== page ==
We could turn the question around: Why remove any restrictions at all? The answer is to share knowledge and accelerate research. Barrier-free access helps readers find and retrieve the research they need, and helps authors reach readers who can apply, cite and build on their work. Knowledge has always been a “public good” in the theoretical sense that consumption doesn’t deplete it (it’s “nonrivalrous”) and consumption is available to all (it’s “nonexcludable”). OA makes knowledge a public good in practice.
Bottom line: The companies involved in the transaction can credibly claim that the deal itself is not going to change the facts on the ground for most Americans. Without “merger-specific harms,” and with an impressive display of bureaucratic sleight-of-hand – FCC got the spectrum part of the deal but DOJ got the joint marketing arrangements, and the two agencies have different statutory authority and DNA, leading to lots of finger-pointing and careful behavior – the companies will avoid being interfered with unduly by the feds.
“When it comes to Internet usage by youth, some adults might indeed overreact or overprotect their kids,” said Urs Gasser, author of “Digital Natives” and executive director of the Berkman Center for Internet and Society at Harvard University. “Much of it might have to do with a lack of understanding what happens online and what the benefits of the Internet are, but also where the real problems are.”
Bost’s invention, which is still in the “proof of concept” stage, was on display at openLAB_Summer, an Aug. 9 showcase sponsored by metaLAB at Harvard, a Kirkland Street collaborative research laboratory under the umbrella of the Berkman Center for Internet & Society. Organizers called the dozen offerings on display “summer projects and propositions, experiments and explorations.”
Over the past few years, a global pact meant to curb online piracy and the trade of counterfeit goods called the Anti-Counterfeiting Trade Agreement, or ACTA, has been negotiated in secret. After popular outcry it seems ACTA may not materialize. While 9 countries and 22 European Union member states have signed on, none have ratified it, and last month, the EU parliament roundly rejected it. Brooke asks Harvard Law Professor Jonathan Zittrain if ACTA is actually dead.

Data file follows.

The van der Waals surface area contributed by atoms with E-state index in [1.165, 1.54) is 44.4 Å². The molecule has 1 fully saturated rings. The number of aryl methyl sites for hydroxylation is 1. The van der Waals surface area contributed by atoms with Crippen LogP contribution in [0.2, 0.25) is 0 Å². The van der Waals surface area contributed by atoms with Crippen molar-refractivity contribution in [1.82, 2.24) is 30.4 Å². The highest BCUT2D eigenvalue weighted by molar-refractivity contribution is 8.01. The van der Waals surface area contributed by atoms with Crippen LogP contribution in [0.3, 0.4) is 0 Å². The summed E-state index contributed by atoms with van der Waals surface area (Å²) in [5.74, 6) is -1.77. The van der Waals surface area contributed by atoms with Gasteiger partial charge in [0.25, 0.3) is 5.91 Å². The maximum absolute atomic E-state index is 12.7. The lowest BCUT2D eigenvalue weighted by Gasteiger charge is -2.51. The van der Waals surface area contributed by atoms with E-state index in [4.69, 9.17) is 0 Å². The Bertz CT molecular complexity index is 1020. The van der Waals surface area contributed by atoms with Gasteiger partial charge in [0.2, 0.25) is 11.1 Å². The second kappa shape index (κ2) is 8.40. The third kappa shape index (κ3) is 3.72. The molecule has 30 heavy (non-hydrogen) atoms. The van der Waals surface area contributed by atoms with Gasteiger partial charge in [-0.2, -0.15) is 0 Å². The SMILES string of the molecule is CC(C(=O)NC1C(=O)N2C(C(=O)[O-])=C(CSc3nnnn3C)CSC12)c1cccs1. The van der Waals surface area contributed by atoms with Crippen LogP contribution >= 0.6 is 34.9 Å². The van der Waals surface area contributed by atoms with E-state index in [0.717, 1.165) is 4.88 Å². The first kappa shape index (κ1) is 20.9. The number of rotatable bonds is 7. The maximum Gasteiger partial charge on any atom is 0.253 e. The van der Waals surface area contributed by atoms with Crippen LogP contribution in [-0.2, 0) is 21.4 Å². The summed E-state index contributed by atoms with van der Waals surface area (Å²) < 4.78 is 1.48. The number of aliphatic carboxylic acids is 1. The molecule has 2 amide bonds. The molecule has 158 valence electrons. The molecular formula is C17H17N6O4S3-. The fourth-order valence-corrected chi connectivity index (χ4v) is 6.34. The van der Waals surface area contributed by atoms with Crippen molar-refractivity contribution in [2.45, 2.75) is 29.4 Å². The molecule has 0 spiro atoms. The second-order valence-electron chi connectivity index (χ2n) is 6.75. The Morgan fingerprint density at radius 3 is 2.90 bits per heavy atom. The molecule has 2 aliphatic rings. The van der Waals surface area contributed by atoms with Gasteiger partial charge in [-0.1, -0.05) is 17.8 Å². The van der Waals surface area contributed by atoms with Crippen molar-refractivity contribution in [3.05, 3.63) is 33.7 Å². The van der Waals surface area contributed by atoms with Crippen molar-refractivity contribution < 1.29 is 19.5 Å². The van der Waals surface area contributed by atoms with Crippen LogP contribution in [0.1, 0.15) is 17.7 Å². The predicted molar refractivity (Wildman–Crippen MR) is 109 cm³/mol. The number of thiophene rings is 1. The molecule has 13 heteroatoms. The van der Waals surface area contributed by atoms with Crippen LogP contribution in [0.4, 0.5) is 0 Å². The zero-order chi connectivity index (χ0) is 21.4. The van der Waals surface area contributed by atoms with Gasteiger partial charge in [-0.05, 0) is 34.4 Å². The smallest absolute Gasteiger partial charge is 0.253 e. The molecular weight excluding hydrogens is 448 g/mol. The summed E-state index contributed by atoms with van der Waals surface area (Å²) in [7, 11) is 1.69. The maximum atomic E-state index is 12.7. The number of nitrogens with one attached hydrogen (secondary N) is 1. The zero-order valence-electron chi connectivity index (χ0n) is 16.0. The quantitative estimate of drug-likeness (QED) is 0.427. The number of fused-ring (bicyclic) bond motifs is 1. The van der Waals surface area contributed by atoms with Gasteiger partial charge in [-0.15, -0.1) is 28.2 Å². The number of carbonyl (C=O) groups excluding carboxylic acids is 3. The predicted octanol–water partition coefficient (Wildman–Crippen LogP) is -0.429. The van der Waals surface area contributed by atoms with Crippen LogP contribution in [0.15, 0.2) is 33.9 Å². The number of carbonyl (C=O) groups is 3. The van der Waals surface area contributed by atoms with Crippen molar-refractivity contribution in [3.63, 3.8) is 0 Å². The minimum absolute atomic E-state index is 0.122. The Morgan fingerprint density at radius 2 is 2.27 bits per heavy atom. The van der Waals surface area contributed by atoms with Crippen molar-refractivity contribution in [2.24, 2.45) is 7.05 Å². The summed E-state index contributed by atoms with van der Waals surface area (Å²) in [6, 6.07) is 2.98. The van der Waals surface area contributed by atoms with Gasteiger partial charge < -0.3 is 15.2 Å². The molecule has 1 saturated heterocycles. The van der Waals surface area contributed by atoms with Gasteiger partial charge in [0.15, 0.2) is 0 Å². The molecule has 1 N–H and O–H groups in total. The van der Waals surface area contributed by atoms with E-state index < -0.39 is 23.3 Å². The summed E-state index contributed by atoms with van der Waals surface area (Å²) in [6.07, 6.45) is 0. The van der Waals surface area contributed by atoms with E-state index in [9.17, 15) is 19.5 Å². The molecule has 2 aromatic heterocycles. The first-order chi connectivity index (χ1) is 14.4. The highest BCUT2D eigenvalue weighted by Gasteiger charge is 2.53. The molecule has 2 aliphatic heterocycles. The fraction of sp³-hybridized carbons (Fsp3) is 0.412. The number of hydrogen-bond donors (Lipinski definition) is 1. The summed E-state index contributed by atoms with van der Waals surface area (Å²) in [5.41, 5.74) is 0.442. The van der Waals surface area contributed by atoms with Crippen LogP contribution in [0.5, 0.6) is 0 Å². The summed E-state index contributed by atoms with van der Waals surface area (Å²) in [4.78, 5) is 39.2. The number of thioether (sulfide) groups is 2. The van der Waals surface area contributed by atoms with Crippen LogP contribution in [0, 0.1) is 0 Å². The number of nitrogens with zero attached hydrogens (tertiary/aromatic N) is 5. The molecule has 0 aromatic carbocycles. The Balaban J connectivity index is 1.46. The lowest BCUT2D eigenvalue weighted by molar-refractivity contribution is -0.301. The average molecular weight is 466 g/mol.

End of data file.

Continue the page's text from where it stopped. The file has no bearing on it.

On 16 July 2012, three major announcements transformed open access policy in the United Kingdom. The Research Councils UK RCUK announced a stronger version of the open access policy it originally adopted in 2006.1 2 The UK minister of universities and science announced that the government had accepted most of the recent open access recommendations from the Working Group on Expanding Access to Published Research Findings that he appointed last September informally called the Finch group after its convener, Janet Finch.3 4 5 Finally, the Higher Education Funding Council for England HEFCE announced plans to require open access to research submitted to the next Research Excellence Framework in 2014.6
Jonathan Zittrain, a specialist in internet law at Harvard, thinks the commercial pressures Twitter is now coming under are not dissimilar from the incentive a magazine might feel to pull articles that could upset a major advertiser. “It sounds like Twitter is trying to articulate, and enforce, the kinds of editorial separation that reputable magazines have long embraced.”
David O’Brien, Urs Gasser, and John G. Palfrey Jr. of the Berkman Center for Internet & Society at Harvard University recently released a briefing document, “E-Books in Libraries.” Drawing from a wide variety of sources, the document does an excellent job of summarizing the status to date of library ebook lending.